a source of pressurized air connected to said nasal members to deliver pressurized air to the lumen of said nasal members.
24. The apparatus according to claim 23 further comprising at least one vent hole in gaseous communication with the lumen of said nasal members.
25. A method of treating sleep apnea comprising:
inserting a pair of nasal tip members into the nares of a patient to be treated, each said inserted nasal tip member having a first open end, a second open end, a body section between said first and second ends to define a lumen connecting said first and second open ends, and at least one aperture through the sidewall of said body section, each said inserted nasal tip member further including an inflatable cuff member surrounding at least a portion of said body section and enclosing said aperture;
activating a source of pressurized air connected to the lumen of said nasal tip members to supply air to said lumen to inflate said cuffs under pressure of said pressurized air and cause said cuffs to contact the patient's nares to hold said nasal tip members within the patient's nares.
26. A device for treatment of sleep apnea comprising:
a pair of nasal members, at least a portion of each said nasal member defining a cannula configured and dimensioned to fit within the nares of a patient, each said nasal member having a first open end at the distal tip thereof, a second open end proximal of said distal tip, and a body section between said first and second ends defining a lumen between said first and second ends, and at least one aperture through the sidewall of said body section;
a pair of inflatable cuff members, each said cuff member surrounding at least a portion of said body section of one of said nasal members and enclosing said aperture, the lumen of said nasal member and the interior of said cuff in gaseous communication through said aperture;
a pair of substantially U-shaped rigid tubes, each said nasal member rotatably mounted to one U-shaped tube;
a pair of flexible corrugated tubes, each corrugated tube connected to one said U-shaped tube opposite said nasal members; and
a source of pressurized air connected to the ends of said flexible corrugated tubes opposite said U-shaped tubes to deliver pressurized air to the lumen of each nasal member through said U-shaped tubes.
27. The apparatus of claim 26 wherein each substantially rigid U-shaped tube includes at least one vent hole.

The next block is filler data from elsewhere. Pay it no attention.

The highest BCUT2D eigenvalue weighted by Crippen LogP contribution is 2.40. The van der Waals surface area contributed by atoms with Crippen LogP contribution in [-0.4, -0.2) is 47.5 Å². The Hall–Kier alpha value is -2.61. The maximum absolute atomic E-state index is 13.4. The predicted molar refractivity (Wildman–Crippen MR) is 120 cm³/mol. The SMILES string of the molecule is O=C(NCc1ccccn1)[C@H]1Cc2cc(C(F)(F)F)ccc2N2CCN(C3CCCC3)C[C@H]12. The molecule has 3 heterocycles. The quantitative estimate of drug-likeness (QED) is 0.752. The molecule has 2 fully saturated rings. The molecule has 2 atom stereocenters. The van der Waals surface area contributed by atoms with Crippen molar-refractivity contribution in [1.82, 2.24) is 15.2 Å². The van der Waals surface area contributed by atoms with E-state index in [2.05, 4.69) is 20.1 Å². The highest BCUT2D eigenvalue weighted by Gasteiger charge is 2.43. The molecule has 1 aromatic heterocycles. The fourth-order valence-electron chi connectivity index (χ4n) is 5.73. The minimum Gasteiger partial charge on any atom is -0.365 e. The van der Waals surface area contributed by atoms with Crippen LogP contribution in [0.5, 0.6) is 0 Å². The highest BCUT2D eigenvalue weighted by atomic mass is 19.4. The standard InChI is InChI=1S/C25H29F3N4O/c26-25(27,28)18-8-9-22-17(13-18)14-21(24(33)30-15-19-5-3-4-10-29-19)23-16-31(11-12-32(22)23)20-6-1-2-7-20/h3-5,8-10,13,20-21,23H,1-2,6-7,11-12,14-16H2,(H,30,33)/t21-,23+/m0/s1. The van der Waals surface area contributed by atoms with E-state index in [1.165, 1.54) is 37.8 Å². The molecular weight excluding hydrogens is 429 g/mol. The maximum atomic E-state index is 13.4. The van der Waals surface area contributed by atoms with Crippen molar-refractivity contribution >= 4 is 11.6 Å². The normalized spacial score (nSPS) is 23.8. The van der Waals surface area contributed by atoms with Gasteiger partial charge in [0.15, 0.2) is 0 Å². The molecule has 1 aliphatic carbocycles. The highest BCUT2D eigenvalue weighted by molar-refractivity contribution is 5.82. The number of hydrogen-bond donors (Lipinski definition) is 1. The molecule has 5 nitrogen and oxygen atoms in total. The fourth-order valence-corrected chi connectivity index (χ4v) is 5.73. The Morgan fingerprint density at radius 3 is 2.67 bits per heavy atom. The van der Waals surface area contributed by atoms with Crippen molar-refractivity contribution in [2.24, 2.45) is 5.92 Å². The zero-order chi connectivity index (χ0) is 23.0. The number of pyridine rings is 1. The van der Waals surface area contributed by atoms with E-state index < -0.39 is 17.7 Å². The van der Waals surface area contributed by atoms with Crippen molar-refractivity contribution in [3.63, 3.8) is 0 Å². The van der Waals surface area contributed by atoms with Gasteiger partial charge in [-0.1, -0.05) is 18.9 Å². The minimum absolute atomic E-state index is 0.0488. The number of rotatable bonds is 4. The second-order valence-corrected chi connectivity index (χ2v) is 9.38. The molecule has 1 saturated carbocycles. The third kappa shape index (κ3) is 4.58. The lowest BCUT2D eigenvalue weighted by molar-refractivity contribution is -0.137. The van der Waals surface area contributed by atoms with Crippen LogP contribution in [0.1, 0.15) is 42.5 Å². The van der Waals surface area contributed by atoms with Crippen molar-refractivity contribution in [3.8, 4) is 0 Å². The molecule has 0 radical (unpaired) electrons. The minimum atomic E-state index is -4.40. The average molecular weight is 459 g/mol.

28. The apparatus of claim 27 wherein said vent hole comprises a variable orifice.
US08155479 1991-10-29 1993-11-19 Nasal positive airway pressure apparatus and method Expired - Lifetime US5477852A (en)

Priority Applications (3)

Application Number Priority Date Filing Date Title
US78437191 true 1991-10-29 1991-10-29
US08019993 US5269296A (en) 1991-10-29 1993-02-17 Nasal continuous positive airway pressure apparatus and method
US08155479 US5477852A (en) 1991-10-29 1993-11-19 Nasal positive airway pressure apparatus and method

Applications Claiming Priority (4)

Application Number Priority Date Filing Date Title
US08155479 US5477852A (en) 1991-10-29 1993-11-19 Nasal positive airway pressure apparatus and method
CA 2110450 CA2110450A1 (en) 1993-11-19 1993-12-01 Nasal positive airway pressure apparatus and methods
EP19930309991 EP0658356A3 (en) 1993-11-19 1993-12-10 Nasal ventilation cannula.
US08577181 US5687715A (en) 1991-10-29 1995-12-22 Nasal positive airway pressure apparatus and method

Related Parent Applications (1)

Application Number Title Priority Date Filing Date
US08019993 Continuation-In-Part US5269296A (en) 1991-10-29 1993-02-17 Nasal continuous positive airway pressure apparatus and method

Related Child Applications (1)

Application Number Title Priority Date Filing Date
US08577181 Continuation-In-Part US5687715A (en) 1991-10-29 1995-12-22 Nasal positive airway pressure apparatus and method

Publications (1)

Publication Number Publication Date
US5477852A true US5477852A (en) 1995-12-26

Family

ID=22555607

Family Applications (1)

Application Number Title Priority Date Filing Date
US08155479 Expired - Lifetime US5477852A (en) 1991-10-29 1993-11-19 Nasal positive airway pressure apparatus and method

Country Status (3)

Country Link
US (1) US5477852A (en)
EP (1) EP0658356A3 (en)
CA (1) CA2110450A1 (en)

Cited By (166)

* Cited by examiner, † Cited by third party
Publication number Priority date Publication date Assignee Title
US5657752A (en) * 1996-03-28 1997-08-19 Airways Associates Nasal positive airway pressure mask and method
US5666960A (en) * 1991-12-17 1997-09-16 Hood Laboratories Acoustic imaging
US5682881A (en) * 1996-10-21 1997-11-04 Winthrop; Neil Nasal CPAP/Cannula and securement apparatus
US5687715A (en) * 1991-10-29 1997-11-18 Airways Ltd Inc Nasal positive airway pressure apparatus and method
EP0821978A2 (en) 1996-07-30 1998-02-04 Hart-Ellereth Medical Inc. Light weight positive air pressure breathing apparatus
WO1998048876A1 (en) * 1997-04-29 1998-11-05 Salters Labs Nasal cannula
US5897521A (en) * 1997-06-30 1999-04-27 Medilyfe, Inc. Sinusal intubation device
US6006748A (en) 1996-10-16 1999-12-28 Resmed Limited Vent valve apparatus
EP0968022A1 (en) * 1997-02-10 2000-01-05 Rescare Limited A mask and a vent assembly therefor
US6027478A (en) * 1997-10-09 2000-02-22 Medical Purchasing Group, Inc. Nasal cavity drainage and stoppage system
US6029660A (en) 1996-12-12 2000-02-29 Resmed Limited Substance delivery apparatus
US6044844A (en) 1996-12-02 2000-04-04 Resmed Limited Mask and harness assembly
USD423096S (en) 1997-02-25 2000-04-18 Resmed Limited Nasal mask cushion
US6112746A (en) 1996-07-26 2000-09-05 Resmed Limited Nasal mask and mask cushion therefor
US6119693A (en) 1998-01-16 2000-09-19 Resmed Limited Forehead support for facial mask
US6123071A (en) 1993-06-18 2000-09-26 Resmed Limited Facial masks for assisted respiration or CPAP
EP1165166A1 (en) * 1999-03-29 2002-01-02 Resmed Limited Forehead support for a facial mask
US6378521B1 (en) * 1996-11-28 2002-04-30 Ideamed N.V. Artificial airway device